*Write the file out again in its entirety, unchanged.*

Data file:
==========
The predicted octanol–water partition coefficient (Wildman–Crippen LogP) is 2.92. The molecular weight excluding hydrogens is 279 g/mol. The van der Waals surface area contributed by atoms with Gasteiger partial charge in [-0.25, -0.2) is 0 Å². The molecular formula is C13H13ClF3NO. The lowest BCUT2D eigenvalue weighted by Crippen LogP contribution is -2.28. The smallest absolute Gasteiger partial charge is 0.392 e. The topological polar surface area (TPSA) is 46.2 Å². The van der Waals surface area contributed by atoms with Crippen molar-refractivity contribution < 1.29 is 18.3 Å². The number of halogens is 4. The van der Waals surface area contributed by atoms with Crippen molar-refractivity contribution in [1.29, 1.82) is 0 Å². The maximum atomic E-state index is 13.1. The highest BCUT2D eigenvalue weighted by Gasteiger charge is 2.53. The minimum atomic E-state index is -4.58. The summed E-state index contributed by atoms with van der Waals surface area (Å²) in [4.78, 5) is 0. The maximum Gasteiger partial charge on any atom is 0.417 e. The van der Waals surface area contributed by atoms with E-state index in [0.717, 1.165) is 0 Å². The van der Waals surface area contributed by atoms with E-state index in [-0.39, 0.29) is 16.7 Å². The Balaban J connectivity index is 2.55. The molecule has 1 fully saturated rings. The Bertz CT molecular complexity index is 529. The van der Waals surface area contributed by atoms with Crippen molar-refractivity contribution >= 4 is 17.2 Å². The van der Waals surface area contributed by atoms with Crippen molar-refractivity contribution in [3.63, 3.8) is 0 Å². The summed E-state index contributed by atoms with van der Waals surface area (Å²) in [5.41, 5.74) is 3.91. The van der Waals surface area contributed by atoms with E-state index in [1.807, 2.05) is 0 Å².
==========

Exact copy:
The predicted octanol–water partition coefficient (Wildman–Crippen LogP) is 2.92. The molecular weight excluding hydrogens is 279 g/mol. The van der Waals surface area contributed by atoms with Gasteiger partial charge in [-0.25, -0.2) is 0 Å². The molecular formula is C13H13ClF3NO. The lowest BCUT2D eigenvalue weighted by Crippen LogP contribution is -2.28. The smallest absolute Gasteiger partial charge is 0.392 e. The topological polar surface area (TPSA) is 46.2 Å². The van der Waals surface area contributed by atoms with Crippen molar-refractivity contribution < 1.29 is 18.3 Å². The number of halogens is 4. The van der Waals surface area contributed by atoms with Crippen molar-refractivity contribution in [1.29, 1.82) is 0 Å². The maximum atomic E-state index is 13.1. The highest BCUT2D eigenvalue weighted by Gasteiger charge is 2.53. The minimum atomic E-state index is -4.58. The summed E-state index contributed by atoms with van der Waals surface area (Å²) in [4.78, 5) is 0. The maximum Gasteiger partial charge on any atom is 0.417 e. The van der Waals surface area contributed by atoms with E-state index in [0.717, 1.165) is 0 Å². The van der Waals surface area contributed by atoms with E-state index in [-0.39, 0.29) is 16.7 Å². The Balaban J connectivity index is 2.55. The molecule has 1 fully saturated rings. The Bertz CT molecular complexity index is 529. The van der Waals surface area contributed by atoms with Crippen molar-refractivity contribution >= 4 is 17.2 Å². The van der Waals surface area contributed by atoms with Crippen molar-refractivity contribution in [3.63, 3.8) is 0 Å². The summed E-state index contributed by atoms with van der Waals surface area (Å²) in [5.41, 5.74) is 3.91. The van der Waals surface area contributed by atoms with E-state index in [1.807, 2.05) is 0 Å².